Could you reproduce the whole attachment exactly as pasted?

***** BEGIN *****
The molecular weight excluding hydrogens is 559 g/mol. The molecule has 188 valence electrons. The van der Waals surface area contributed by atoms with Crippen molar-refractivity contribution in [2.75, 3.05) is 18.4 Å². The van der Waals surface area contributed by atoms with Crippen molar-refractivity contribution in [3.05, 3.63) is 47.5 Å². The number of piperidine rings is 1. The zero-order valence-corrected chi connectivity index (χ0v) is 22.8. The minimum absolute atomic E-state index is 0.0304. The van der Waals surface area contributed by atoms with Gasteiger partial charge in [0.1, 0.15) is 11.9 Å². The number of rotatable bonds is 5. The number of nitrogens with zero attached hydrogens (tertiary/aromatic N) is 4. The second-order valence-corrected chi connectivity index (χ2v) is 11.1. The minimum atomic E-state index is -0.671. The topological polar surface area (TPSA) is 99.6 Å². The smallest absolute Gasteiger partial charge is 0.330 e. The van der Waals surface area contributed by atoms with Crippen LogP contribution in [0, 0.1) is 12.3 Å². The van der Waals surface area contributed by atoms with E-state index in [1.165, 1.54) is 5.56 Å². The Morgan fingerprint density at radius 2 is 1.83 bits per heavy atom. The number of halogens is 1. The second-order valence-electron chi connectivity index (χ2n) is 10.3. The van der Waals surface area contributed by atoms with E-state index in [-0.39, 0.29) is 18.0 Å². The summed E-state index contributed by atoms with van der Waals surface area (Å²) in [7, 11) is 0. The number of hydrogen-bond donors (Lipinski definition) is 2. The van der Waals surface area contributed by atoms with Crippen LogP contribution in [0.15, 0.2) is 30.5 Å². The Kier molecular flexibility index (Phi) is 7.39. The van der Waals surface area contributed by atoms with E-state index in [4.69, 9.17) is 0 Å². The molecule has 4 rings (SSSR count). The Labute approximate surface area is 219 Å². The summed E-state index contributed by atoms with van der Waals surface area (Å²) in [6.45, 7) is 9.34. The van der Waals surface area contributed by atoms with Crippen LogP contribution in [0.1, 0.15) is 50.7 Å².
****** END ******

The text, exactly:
The molecular weight excluding hydrogens is 559 g/mol. The molecule has 188 valence electrons. The van der Waals surface area contributed by atoms with Crippen molar-refractivity contribution in [2.75, 3.05) is 18.4 Å². The van der Waals surface area contributed by atoms with Crippen molar-refractivity contribution in [3.05, 3.63) is 47.5 Å². The number of piperidine rings is 1. The zero-order valence-corrected chi connectivity index (χ0v) is 22.8. The minimum absolute atomic E-state index is 0.0304. The van der Waals surface area contributed by atoms with Gasteiger partial charge in [0.1, 0.15) is 11.9 Å². The number of rotatable bonds is 5. The number of nitrogens with zero attached hydrogens (tertiary/aromatic N) is 4. The second-order valence-corrected chi connectivity index (χ2v) is 11.1. The minimum atomic E-state index is -0.671. The topological polar surface area (TPSA) is 99.6 Å². The smallest absolute Gasteiger partial charge is 0.330 e. The van der Waals surface area contributed by atoms with Crippen LogP contribution in [0, 0.1) is 12.3 Å². The van der Waals surface area contributed by atoms with E-state index in [1.165, 1.54) is 5.56 Å². The Morgan fingerprint density at radius 2 is 1.83 bits per heavy atom. The number of halogens is 1. The second-order valence-electron chi connectivity index (χ2n) is 10.3. The van der Waals surface area contributed by atoms with E-state index in [-0.39, 0.29) is 18.0 Å². The summed E-state index contributed by atoms with van der Waals surface area (Å²) in [7, 11) is 0. The number of hydrogen-bond donors (Lipinski definition) is 2. The van der Waals surface area contributed by atoms with Crippen LogP contribution in [0.15, 0.2) is 30.5 Å². The Kier molecular flexibility index (Phi) is 7.39. The van der Waals surface area contributed by atoms with E-state index in [4.69, 9.17) is 0 Å². The molecule has 4 rings (SSSR count). The Labute approximate surface area is 219 Å². The summed E-state index contributed by atoms with van der Waals surface area (Å²) in [6.45, 7) is 9.34. The van der Waals surface area contributed by atoms with Crippen LogP contribution in [0.1, 0.15) is 50.7 Å².